1637 The Volga Rules – Snippet 25
Chapter 9: The Northern Route
TwinLo Park, outside Grantville
“Good afternoon, Your Highness,” said Brent Partow. “Let me start by introducing you to Captain John Adams. No relation to the founding father of the USA, at least none that we know of.”
“Captain?” Prince Vladimir Gorchakov offered his hand, but looked to Ron Stone to tell him what was going on.
Ron shrugged in shared confusion. “I mentioned your problems to Trent the other day because Twinlo is good at finding solutions. He called me yesterday and asked if I could bring you out to see a possible solution.”
“Herr Partow?” Vladimir asked.
“Cap, here, is a retired sea captain and a down-time naval architect. But he’s spent the last couple of years in Grantville trying to learn about up-time ship design. He wants to build ships and he’s actually been to Mangazeya, and not that long before it was shut down. I got to talking with him about an ice breaker and he thinks he may have a solution.”
“You have my full attention, Captain Adams,” Vladimir said, and Ron nodded his agreement.
“Well, a steel hull is out of the question, of course. I shudder just thinking how much that amount of steel would cost. It’s also not really necessary. The Pomors, the Russian settlers up there in the far north, have a two-masted ship called a ‘koch’ that is fairly good at making its way through the ice. They are small, though. Less than a hundred tons usually. When I looked up ‘icebreakers’ in the state library, I learned that much of their design is not exactly taken from the koch hulls, but more grew out of them.”
Vladimir nodded and the captain, seeing no objections, continued. “The arctic kochs have a rounded design below the waterline, so that if they get caught the ice will push them out without doing too much damage. And if you just added a steam engine to such a design, you would have something that would mostly work . . . if the ice wasn’t too thick. I don’t think they would work in hard winter, though. For that I think you will need something to break the ice. And I think I have that thing.”
Vladimir looked around and saw Brent Partow grinning like he was about to hear the punch line to a joke, and Vladimir started to get nervous.
“After I got to Grantville and saw a bulldozer, I got interested in tracked vehicles and continuous track vehicles.”
Yes, Vladimir thought, the joke is definitely on me.
“I was impressed by the paddle wheels on your riverboats, but they are awfully big for the paddles. That’s a lot of extra weight to drag through the water. So I thought about using continuous track rather than wheels to put the paddles on. I researched it and learned that while military tracked vehicles like tanks use treads that are integral to the chain, civilian ones like on bulldozers have removable treads that can be changed out without damage to the chain.”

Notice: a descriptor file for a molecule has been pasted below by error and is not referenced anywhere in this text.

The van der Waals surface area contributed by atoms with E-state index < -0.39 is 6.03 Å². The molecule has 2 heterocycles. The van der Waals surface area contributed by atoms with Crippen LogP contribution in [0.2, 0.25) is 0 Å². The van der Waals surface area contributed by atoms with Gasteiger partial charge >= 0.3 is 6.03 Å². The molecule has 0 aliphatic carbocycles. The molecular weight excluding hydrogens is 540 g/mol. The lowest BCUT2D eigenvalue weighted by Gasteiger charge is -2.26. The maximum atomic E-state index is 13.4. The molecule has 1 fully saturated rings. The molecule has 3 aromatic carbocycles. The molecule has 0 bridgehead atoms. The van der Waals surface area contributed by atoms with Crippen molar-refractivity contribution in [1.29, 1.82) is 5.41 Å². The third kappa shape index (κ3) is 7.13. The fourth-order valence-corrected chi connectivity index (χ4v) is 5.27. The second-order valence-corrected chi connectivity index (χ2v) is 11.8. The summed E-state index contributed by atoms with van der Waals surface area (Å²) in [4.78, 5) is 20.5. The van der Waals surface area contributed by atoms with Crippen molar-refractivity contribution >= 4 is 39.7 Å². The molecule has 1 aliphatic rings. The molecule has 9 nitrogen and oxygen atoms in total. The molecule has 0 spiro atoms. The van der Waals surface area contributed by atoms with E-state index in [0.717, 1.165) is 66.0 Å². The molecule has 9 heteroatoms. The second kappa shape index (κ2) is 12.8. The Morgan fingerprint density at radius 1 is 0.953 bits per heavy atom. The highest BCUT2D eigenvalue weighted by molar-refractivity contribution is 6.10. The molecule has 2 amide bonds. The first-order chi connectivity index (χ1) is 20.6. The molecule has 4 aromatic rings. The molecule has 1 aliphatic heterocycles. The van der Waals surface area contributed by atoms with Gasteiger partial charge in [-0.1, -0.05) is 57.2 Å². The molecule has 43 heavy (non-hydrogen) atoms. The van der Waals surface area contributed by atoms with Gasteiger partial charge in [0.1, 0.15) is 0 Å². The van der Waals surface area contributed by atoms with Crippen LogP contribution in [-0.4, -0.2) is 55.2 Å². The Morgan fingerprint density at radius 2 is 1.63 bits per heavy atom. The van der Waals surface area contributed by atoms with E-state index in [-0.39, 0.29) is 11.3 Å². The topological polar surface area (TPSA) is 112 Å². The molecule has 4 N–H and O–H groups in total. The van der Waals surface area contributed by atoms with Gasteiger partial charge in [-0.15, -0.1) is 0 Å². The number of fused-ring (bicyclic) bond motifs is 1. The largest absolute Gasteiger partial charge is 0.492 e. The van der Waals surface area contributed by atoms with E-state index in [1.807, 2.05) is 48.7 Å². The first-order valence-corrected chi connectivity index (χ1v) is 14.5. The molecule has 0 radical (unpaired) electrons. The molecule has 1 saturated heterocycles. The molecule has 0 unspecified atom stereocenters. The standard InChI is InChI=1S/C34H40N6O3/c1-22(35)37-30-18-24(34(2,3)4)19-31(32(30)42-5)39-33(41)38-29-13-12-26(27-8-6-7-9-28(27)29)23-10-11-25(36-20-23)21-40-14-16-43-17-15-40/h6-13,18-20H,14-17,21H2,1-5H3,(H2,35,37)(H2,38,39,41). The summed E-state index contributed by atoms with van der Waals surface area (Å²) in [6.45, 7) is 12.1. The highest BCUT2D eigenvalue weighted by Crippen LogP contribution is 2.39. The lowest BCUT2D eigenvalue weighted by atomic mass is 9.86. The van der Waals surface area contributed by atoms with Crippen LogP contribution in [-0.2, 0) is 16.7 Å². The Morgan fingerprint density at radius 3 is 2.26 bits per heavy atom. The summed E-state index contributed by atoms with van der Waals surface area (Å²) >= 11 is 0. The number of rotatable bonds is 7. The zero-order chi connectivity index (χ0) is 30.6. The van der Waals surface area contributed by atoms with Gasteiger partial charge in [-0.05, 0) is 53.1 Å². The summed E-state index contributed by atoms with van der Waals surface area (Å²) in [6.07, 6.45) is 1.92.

“Excuse me, Captain, but what does –” Vladimir started.
“Give him a minute, Your Highness,” Brent Partow interrupted. “It does all fit together and you do need the background. It’s a new system and it has more than one application. But until Ron brought me the question about icebreakers, the uncertainties outweighed any potential benefits. One of the drawbacks of tracks is that they tear up the ground . . . and that’s precisely what you want in an icebreaker. So hold your questions till the captain has a chance to explain, please.”
Vladimir looked over at Ron Stone, who nodded then shrugged and waved the captain to continue. Captain Adams kept talking, and his ideas did hang together, at least as harebrained schemes went. Vladimir was familiar with kochs, though he didn’t know them as well as Captain Adams apparently did.
This might work. Maybe.
After the meeting, when Vladimir talked it over with Ron, they agreed that it was at least worth a try. The ship Captain Adams wanted would be a three-masted koch-style sailing ship with steam engines. It would carry five hundred tons of useful cargo, aside from engines and fuel. Which would make it a lot bigger than any koch yet built, but not bigger than ships already being built by the shipyards in Hamburg.